Gatignon: This is a mixed method study, which means that we’re using qualitative data from interviews and workshops that we’ve led with staff all across North Star, including with beneficiaries on location. We’re also using archival data on clinic characteristics and the coordinator characteristics for the staff members. We’re gathering on a quarterly basis surveys from the clinic coordinators themselves, as well as staff members at regional and headquarter offices, in terms of, “What are their internal communications within the organization?” Also, information on their external partners.
And then, we’re also combining that with performance data at the clinic level. North Star actually has a very interesting IT system that collects, on a daily basis, information on who’s going through the clinic, what kinds of treatments they’re getting, what populations they’re from, if they’re returning beneficiaries, etc.
Knowledge at Wharton: What are some practical applications you expect would arise from your research findings?
Gatignon: Well, first of all, we hope that our findings are going to be able to help North Star and other organizations doing similar kinds of work try to understand if they look at their ecosystem of partners, where the gaps might be and how they can build better ecosystems of partners to fulfill their missions. Beyond that, there are broader implications for all kinds of organizations that operate across borders, particularly in emerging market countries.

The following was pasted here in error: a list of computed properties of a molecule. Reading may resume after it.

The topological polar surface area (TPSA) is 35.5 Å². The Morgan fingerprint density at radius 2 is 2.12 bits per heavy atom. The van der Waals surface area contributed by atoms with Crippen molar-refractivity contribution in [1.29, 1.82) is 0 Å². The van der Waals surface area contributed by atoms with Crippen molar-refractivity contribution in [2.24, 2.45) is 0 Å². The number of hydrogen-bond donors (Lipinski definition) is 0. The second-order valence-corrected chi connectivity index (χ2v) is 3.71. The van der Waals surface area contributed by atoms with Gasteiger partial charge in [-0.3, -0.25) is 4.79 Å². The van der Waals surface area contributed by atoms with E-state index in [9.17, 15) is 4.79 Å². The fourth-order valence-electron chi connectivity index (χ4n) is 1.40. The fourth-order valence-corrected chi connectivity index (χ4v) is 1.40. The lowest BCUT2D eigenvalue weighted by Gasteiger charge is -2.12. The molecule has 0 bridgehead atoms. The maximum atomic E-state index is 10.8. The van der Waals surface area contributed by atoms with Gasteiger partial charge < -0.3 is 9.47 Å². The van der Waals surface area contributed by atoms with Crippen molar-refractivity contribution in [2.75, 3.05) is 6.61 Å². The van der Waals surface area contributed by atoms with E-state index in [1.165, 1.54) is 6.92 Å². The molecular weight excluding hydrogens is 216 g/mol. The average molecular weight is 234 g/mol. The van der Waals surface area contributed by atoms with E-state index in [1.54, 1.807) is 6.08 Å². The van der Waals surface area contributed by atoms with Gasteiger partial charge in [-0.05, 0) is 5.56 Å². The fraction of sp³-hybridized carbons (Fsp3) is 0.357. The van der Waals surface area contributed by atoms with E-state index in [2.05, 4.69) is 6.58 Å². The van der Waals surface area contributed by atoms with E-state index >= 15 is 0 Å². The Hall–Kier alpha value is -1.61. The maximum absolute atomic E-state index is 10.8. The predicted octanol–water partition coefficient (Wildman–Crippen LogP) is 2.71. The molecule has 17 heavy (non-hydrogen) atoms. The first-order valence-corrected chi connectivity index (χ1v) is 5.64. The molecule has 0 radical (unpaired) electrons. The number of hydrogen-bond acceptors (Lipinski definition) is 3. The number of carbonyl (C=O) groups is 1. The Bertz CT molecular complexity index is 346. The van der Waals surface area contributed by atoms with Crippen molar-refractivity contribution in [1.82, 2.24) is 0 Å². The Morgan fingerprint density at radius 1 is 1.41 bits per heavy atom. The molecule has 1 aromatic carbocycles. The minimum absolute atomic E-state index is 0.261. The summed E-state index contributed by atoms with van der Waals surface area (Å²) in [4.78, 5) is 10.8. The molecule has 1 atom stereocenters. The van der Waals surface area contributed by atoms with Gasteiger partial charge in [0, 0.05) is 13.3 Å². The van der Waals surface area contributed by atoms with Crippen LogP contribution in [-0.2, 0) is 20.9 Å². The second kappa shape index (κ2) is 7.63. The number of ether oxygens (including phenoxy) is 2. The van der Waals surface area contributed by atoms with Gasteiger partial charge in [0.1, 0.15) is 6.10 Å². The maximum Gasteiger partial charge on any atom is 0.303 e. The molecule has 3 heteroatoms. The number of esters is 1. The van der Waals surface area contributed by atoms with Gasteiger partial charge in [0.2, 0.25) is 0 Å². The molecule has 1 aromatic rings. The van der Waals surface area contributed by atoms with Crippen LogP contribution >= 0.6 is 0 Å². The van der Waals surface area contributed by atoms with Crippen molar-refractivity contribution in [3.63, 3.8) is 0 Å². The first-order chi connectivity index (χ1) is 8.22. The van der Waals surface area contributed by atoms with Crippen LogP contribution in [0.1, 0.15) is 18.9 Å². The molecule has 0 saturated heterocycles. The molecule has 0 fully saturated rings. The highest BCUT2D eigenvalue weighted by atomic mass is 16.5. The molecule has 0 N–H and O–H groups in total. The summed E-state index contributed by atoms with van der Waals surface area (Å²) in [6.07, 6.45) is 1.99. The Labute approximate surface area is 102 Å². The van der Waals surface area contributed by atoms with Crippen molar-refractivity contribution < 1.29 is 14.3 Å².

Knowledge at Wharton: How will your research be different from prior work in this area?
Gatignon: From a theoretical perspective, bringing together this perspective on external partnerships and internal coordination I think is something that is novel and should really help us move forward with some interesting insights on how these jointly affect innovation outcomes in multinational management.
Knowledge at Wharton: When do you expect to complete your study?
Gatignon: This is a long-term project, in particular, because we’re collecting longitudinal data. We’re in the data collection phase still and have started doing our quarterly surveys, so this is probably going to take two to three years to develop.